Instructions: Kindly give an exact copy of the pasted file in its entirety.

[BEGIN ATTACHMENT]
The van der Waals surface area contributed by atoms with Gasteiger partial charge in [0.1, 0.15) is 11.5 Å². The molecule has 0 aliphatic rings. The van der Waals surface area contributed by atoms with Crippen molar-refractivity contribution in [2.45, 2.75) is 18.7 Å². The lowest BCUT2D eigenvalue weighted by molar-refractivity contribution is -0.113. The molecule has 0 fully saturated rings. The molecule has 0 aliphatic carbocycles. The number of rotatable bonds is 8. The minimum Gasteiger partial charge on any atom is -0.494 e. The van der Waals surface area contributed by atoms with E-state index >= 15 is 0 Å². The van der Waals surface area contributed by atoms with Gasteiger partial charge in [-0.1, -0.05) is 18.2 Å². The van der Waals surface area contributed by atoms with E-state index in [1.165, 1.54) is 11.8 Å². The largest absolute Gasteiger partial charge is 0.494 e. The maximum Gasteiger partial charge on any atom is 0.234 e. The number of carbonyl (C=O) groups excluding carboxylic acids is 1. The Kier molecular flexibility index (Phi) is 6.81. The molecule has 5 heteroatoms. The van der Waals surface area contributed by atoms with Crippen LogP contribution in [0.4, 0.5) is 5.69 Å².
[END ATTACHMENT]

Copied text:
The van der Waals surface area contributed by atoms with Gasteiger partial charge in [0.1, 0.15) is 11.5 Å². The molecule has 0 aliphatic rings. The van der Waals surface area contributed by atoms with Crippen molar-refractivity contribution in [2.45, 2.75) is 18.7 Å². The lowest BCUT2D eigenvalue weighted by molar-refractivity contribution is -0.113. The molecule has 0 fully saturated rings. The molecule has 0 aliphatic carbocycles. The number of rotatable bonds is 8. The minimum Gasteiger partial charge on any atom is -0.494 e. The van der Waals surface area contributed by atoms with E-state index >= 15 is 0 Å². The van der Waals surface area contributed by atoms with Gasteiger partial charge in [-0.1, -0.05) is 18.2 Å². The van der Waals surface area contributed by atoms with E-state index in [1.165, 1.54) is 11.8 Å². The largest absolute Gasteiger partial charge is 0.494 e. The maximum Gasteiger partial charge on any atom is 0.234 e. The number of carbonyl (C=O) groups excluding carboxylic acids is 1. The Kier molecular flexibility index (Phi) is 6.81. The molecule has 5 heteroatoms. The van der Waals surface area contributed by atoms with Crippen LogP contribution in [0.4, 0.5) is 5.69 Å².